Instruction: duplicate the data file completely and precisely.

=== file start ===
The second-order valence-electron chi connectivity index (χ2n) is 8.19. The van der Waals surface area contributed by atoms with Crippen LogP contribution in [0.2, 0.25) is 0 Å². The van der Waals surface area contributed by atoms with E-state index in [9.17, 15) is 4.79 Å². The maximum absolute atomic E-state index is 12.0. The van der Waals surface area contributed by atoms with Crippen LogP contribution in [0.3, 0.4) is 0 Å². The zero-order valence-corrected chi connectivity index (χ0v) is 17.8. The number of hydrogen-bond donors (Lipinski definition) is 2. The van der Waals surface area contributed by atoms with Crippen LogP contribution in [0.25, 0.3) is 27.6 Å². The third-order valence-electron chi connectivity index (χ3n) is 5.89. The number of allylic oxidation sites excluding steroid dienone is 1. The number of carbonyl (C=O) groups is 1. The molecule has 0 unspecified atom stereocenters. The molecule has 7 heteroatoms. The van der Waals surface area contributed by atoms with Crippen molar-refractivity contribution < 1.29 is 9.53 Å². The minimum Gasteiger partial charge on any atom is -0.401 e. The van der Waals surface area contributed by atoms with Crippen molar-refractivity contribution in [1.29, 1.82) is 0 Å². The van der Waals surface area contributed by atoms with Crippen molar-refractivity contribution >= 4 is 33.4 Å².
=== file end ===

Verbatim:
The second-order valence-electron chi connectivity index (χ2n) is 8.19. The van der Waals surface area contributed by atoms with Crippen LogP contribution in [0.2, 0.25) is 0 Å². The van der Waals surface area contributed by atoms with E-state index in [9.17, 15) is 4.79 Å². The maximum absolute atomic E-state index is 12.0. The van der Waals surface area contributed by atoms with Crippen LogP contribution in [0.3, 0.4) is 0 Å². The zero-order valence-corrected chi connectivity index (χ0v) is 17.8. The number of hydrogen-bond donors (Lipinski definition) is 2. The van der Waals surface area contributed by atoms with Crippen LogP contribution in [0.25, 0.3) is 27.6 Å². The third-order valence-electron chi connectivity index (χ3n) is 5.89. The number of allylic oxidation sites excluding steroid dienone is 1. The number of carbonyl (C=O) groups is 1. The molecule has 0 unspecified atom stereocenters. The molecule has 7 heteroatoms. The van der Waals surface area contributed by atoms with Crippen molar-refractivity contribution < 1.29 is 9.53 Å². The minimum Gasteiger partial charge on any atom is -0.401 e. The van der Waals surface area contributed by atoms with Crippen molar-refractivity contribution in [1.29, 1.82) is 0 Å². The van der Waals surface area contributed by atoms with Crippen molar-refractivity contribution >= 4 is 33.4 Å².